Choosing a Business Structure
Starting a business means deciding on a business structure. Most importantly, you’ll want to choose a business structure that suits your startup’s needs. Firstly, consider your options and weigh up the pros and cons for each business structure. It’s important that you choose a business structure based on a balance between the benefits and legal protections. Ultimately, it’s your decision, but remember it’s one that will influence your day-to-day operations. In addition, what taxes you need to pay and whether or not your personal assets are at risk.
As a startup in the UK, you have a few business structure choices. These include; Sole Trader, Partnership, Limited Liability Partnership (LLP) or Incorporating a Limited Liability Company (Ltd). Before deciding on a business structure, let’s look at each in a bit more detail and weigh them up.
As you can see from the table, as a startup, you have x4 different business structures to consider.
Choose a business structure whilst also thinking about the future. The choice you make now could affect how your business grows, but also dictate additional work further down the line. For example, starting with a partnership means shared business decisions and responsibilities. The same applies with incorporating a limited company, but a limited company means your personal assets aren’t at risk, should things go belly up.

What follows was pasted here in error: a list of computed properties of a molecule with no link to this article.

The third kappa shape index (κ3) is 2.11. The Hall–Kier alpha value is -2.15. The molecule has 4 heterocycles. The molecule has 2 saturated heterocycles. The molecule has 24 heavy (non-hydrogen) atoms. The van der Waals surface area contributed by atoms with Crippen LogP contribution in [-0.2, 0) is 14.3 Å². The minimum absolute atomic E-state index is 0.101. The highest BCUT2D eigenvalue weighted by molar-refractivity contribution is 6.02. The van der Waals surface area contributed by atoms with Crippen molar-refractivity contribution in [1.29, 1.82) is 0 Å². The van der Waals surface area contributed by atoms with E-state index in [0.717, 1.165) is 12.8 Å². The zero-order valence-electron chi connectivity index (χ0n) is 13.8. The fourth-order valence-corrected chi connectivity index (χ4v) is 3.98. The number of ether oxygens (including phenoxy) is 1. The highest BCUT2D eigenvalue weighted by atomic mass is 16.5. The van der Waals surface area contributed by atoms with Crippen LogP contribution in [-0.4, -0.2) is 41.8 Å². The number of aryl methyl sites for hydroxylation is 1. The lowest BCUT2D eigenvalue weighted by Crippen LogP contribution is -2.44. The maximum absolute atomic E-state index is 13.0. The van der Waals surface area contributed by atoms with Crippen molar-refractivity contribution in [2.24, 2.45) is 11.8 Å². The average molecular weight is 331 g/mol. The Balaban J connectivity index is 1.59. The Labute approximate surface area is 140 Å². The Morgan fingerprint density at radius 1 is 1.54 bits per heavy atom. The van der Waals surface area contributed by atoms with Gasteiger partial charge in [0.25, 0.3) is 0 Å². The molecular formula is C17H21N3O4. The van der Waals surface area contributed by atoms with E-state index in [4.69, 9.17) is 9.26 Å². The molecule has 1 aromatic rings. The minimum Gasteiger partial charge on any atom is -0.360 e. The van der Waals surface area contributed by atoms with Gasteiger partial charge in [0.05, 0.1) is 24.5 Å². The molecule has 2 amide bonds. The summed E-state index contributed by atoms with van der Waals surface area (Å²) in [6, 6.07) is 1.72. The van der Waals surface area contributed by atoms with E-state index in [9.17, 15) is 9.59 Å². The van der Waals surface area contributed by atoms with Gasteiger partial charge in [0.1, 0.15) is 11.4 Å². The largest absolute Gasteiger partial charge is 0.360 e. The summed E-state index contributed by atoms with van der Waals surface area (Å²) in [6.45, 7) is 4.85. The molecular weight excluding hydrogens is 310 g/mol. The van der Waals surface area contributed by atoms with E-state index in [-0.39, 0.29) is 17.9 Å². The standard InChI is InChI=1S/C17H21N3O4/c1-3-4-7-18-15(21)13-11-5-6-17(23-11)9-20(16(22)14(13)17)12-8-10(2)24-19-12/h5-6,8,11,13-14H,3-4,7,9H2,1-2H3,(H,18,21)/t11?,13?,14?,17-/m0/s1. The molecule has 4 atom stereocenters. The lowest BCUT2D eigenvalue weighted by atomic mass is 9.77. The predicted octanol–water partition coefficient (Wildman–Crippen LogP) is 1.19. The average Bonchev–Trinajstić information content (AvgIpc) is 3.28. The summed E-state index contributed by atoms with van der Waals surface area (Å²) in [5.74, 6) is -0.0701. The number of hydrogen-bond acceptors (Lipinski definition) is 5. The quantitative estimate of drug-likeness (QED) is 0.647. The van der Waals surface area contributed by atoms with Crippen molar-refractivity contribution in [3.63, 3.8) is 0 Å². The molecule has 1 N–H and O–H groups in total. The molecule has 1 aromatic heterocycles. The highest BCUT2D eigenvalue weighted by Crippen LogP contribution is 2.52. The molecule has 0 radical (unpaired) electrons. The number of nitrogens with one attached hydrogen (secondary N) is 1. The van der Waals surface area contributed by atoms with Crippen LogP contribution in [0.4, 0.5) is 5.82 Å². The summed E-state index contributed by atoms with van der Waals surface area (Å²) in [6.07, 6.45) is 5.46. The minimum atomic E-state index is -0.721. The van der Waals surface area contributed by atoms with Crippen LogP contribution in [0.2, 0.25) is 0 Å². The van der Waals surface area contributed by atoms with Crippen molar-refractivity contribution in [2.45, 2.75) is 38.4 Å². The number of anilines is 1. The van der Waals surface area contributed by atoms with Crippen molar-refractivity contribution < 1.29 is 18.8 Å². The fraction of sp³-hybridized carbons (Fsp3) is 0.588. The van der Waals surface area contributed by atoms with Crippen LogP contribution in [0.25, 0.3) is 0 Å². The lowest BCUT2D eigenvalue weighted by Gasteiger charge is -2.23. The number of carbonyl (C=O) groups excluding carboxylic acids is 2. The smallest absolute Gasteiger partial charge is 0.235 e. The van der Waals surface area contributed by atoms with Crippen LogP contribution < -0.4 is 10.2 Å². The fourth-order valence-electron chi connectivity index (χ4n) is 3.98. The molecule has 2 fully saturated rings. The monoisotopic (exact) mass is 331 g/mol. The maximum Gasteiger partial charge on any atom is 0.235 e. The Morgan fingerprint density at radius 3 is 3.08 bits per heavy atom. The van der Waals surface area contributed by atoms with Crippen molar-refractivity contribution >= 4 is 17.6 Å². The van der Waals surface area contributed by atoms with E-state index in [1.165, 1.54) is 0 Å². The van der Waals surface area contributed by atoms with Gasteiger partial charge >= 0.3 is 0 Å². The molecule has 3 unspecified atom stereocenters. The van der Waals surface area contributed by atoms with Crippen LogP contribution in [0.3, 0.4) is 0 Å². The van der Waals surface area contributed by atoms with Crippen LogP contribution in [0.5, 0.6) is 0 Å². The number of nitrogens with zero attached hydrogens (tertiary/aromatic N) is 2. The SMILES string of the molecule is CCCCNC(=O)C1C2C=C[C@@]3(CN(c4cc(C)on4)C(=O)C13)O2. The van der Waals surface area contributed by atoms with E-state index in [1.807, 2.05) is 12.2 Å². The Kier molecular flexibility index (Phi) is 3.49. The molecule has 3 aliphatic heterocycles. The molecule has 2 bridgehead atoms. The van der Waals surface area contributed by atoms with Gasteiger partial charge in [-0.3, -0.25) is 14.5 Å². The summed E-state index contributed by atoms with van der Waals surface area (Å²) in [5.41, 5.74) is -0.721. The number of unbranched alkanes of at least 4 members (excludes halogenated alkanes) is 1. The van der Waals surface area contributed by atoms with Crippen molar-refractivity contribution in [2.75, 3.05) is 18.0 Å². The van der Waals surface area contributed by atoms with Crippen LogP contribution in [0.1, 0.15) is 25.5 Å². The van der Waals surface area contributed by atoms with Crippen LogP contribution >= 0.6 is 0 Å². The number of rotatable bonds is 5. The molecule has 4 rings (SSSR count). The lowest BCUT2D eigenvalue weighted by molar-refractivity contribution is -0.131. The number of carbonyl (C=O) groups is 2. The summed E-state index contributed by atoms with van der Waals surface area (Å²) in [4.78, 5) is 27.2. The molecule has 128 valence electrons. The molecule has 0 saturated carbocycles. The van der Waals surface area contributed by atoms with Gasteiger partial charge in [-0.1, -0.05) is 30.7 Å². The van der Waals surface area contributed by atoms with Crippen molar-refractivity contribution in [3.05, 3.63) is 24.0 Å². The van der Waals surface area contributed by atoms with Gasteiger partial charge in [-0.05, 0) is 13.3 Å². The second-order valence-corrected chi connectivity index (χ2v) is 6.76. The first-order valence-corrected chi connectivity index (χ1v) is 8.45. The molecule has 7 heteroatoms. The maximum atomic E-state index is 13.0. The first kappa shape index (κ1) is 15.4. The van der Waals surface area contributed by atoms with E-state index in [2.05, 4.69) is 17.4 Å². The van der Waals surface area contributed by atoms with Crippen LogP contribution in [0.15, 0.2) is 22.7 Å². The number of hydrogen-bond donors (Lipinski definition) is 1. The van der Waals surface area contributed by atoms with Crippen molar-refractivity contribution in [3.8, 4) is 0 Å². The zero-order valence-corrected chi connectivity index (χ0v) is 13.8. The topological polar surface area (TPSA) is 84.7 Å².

Depending on your startup, the set up costs and registration fees aren’t that high. Most importantly, please make an informed decision, based on what makes you feel comfortable and what feels right for your startup. Balance the pros/cons with your future plans.
Deciding on a Business Structure
Each of the x4 legal business structures have their own advantages and disadvantages. First and foremost, when deciding on a business structure, take into account the size and nature of your business.
If you’re a one-person business, not looking to grow much and you fall under the 40% tax threshold anyway, deciding on a business structure might be easy. For example, being a sole trader involves no registration costs, you maintain control and management and tax is limited according to the prevailing thresholds. However, you’re more exposed and your personal assets are liable if you get into debt.
A partnership has similar advantages and disadvantages to the sole trader structure. However, management and responsibilities are shared, but tax and NI contributions also change.
Most importantly, do your research in conjunction with this startup business advice. Whilst a limited company means a bit more administration, as a startup and small business, it’s a material annual cost. Besides that, an accountant can look after annual account filing, confirmation statements and tax returns.
Typically, accountant fees start at around £500. In the scheme of things, this is money well spent if you choose a qualified accountant. A professional accountant mitigates possible mistakes and avoids late filing/payment fees through having a scheduled process. Consider this with possible tax advantages and all the pros/cons before deciding on a business structure.
The Government’s website also includes information to help you set up a business, including registration and licensing. Certain businesses may need to apply for licences, so carefully research what you need to do.
If you’re looking for expert startup business advice or coaching services, contact Maximum Solutions Consulting Ltd. You can also visit the Business Advisory Services London and Business Coaching London pages to find out more.